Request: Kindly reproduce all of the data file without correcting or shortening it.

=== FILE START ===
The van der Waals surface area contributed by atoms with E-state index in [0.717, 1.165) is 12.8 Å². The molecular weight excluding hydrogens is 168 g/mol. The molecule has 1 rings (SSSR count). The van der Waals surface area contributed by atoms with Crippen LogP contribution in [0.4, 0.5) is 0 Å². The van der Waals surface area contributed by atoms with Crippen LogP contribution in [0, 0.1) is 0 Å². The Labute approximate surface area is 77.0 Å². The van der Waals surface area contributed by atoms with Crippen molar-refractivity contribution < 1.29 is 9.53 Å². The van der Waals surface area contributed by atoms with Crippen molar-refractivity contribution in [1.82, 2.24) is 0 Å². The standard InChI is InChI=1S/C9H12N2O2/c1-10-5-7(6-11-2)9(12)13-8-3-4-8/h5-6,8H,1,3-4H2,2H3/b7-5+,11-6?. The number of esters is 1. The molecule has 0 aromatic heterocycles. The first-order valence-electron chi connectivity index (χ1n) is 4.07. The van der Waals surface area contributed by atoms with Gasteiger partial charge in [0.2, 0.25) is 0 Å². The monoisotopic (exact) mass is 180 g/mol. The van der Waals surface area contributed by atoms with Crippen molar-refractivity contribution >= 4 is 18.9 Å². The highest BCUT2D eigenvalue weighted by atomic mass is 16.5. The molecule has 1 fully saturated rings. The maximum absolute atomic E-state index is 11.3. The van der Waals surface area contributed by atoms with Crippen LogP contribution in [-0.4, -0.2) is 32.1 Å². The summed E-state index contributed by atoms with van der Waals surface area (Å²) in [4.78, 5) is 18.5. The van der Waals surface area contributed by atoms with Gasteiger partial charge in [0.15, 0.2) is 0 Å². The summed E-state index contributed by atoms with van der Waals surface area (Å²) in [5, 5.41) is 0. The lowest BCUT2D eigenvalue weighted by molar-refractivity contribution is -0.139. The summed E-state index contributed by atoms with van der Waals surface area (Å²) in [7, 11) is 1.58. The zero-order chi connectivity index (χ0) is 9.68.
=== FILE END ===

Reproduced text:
The van der Waals surface area contributed by atoms with E-state index in [0.717, 1.165) is 12.8 Å². The molecular weight excluding hydrogens is 168 g/mol. The molecule has 1 rings (SSSR count). The van der Waals surface area contributed by atoms with Crippen LogP contribution in [0.4, 0.5) is 0 Å². The van der Waals surface area contributed by atoms with Crippen LogP contribution in [0, 0.1) is 0 Å². The Labute approximate surface area is 77.0 Å². The van der Waals surface area contributed by atoms with Crippen molar-refractivity contribution < 1.29 is 9.53 Å². The van der Waals surface area contributed by atoms with Crippen molar-refractivity contribution in [1.82, 2.24) is 0 Å². The standard InChI is InChI=1S/C9H12N2O2/c1-10-5-7(6-11-2)9(12)13-8-3-4-8/h5-6,8H,1,3-4H2,2H3/b7-5+,11-6?. The number of esters is 1. The molecule has 0 aromatic heterocycles. The first-order valence-electron chi connectivity index (χ1n) is 4.07. The van der Waals surface area contributed by atoms with Gasteiger partial charge in [0.2, 0.25) is 0 Å². The monoisotopic (exact) mass is 180 g/mol. The van der Waals surface area contributed by atoms with Crippen molar-refractivity contribution >= 4 is 18.9 Å². The highest BCUT2D eigenvalue weighted by atomic mass is 16.5. The molecule has 1 fully saturated rings. The maximum absolute atomic E-state index is 11.3. The van der Waals surface area contributed by atoms with Crippen LogP contribution in [-0.4, -0.2) is 32.1 Å². The summed E-state index contributed by atoms with van der Waals surface area (Å²) in [4.78, 5) is 18.5. The van der Waals surface area contributed by atoms with Gasteiger partial charge in [0.15, 0.2) is 0 Å². The summed E-state index contributed by atoms with van der Waals surface area (Å²) in [5, 5.41) is 0. The lowest BCUT2D eigenvalue weighted by molar-refractivity contribution is -0.139. The summed E-state index contributed by atoms with van der Waals surface area (Å²) in [7, 11) is 1.58. The zero-order chi connectivity index (χ0) is 9.68.